WHEELING, WV, March 13, 2012 -- A study on runners and their ability to estimate their heart rate as they workout on a treadmill conducted by Wheeling Jesuit University Psychology Professor Dr. Michael Kirkpatrick was published in the winter issue of the European Journal of Behavior Analysis.
The fitness-based study was funded by a NASA space consortium grant and co-authored with WJU alumnus, Andrew S. Groves '11 of Wheeling.
The findings from this study may be useful for athletes and fitness enthusiasts, according to Kirkpatrick and Groves. The American Heart Association recommends exercising within a range of "target" heart rates to maximize cardiovascular benefits without overdoing it.
"The next step in this research is to test whether exercisers can learn to estimate or control their heart rate during their normal fitness routines outside the laboratory," Kirkpatrick said.
"The effects of verbal feedback on runners' ability to accurately estimate their heart rate (HR) was assessed in a reversal-replication (ABAB) design with staggered, multiple baselines among ten participants who ran on a treadmill wearing a portable heart rate monitor. Five were trained to discriminate or estimate their heart rate," Kirkpatrick wrote.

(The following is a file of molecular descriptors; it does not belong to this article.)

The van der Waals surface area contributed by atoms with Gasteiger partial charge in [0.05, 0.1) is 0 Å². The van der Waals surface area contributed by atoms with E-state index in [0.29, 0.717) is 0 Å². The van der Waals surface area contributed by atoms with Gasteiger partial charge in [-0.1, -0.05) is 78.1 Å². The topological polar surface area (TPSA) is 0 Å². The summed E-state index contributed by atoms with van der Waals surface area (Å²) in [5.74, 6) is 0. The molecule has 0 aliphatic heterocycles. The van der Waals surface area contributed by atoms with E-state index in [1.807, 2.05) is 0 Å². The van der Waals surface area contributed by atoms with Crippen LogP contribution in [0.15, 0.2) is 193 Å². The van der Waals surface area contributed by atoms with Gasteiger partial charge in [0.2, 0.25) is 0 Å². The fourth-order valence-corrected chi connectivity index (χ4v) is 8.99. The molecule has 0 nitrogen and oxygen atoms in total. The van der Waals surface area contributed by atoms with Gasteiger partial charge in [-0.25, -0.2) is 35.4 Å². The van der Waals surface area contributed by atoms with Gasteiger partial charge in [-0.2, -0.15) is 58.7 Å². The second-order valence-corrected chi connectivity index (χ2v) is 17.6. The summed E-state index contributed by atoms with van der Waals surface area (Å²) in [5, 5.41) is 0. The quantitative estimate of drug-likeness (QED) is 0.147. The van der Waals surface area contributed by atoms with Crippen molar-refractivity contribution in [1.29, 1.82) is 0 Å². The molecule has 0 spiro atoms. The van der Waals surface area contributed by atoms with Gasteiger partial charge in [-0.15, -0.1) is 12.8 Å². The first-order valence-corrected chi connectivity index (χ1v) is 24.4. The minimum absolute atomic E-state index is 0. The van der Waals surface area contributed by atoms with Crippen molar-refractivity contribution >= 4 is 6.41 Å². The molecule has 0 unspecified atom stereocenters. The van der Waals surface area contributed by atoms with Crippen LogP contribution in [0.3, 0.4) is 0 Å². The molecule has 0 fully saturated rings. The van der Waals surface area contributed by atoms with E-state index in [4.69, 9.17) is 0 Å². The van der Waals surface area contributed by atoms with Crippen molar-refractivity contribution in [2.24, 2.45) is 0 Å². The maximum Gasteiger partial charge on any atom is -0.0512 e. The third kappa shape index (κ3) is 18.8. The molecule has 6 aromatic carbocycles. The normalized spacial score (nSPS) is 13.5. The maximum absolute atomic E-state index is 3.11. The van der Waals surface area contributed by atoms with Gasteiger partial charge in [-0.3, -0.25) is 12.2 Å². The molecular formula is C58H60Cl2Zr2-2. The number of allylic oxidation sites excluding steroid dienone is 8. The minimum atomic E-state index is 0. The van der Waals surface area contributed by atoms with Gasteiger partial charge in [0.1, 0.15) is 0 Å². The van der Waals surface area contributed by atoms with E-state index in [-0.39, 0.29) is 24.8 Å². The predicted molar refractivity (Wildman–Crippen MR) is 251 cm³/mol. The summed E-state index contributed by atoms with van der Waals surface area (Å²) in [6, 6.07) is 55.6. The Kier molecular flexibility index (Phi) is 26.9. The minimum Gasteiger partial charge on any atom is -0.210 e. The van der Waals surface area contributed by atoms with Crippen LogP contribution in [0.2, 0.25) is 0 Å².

The text of the article published in the European Journal continues, "Treadmill speeds varied every two minutes and participants guessed their heart rate at one-minute intervals. During the verbal feedback intervention, runners were told their actual heart rate after each guess. Differentiation training proceeded similarly for the remaining five participants, except that they adjusted their running speed to produce experimenter-selected heart rate values. New targets were provided every two minutes. Diminished average estimation error following the training provided evidence that the differentiation learning worked."
The European Journal of Behavior Analysis (EJOBA; ISSN-1502-1149) is published by the Norwegian Association for Behavior Analysis and is primarily for the original publication of experimental reports and theoretical/conceptual papers relevant to the analysis of the behavior of individual organisms.
Professor Kirkpatrick has been with Wheeling Jesuit since fall of 2006 and earned his tenure in 2010. He earned both his doctoral and master degrees in psychology at the University of Mississippi and his Bachelor of Arts in philosophy and psychology at Lynchburg College, Va.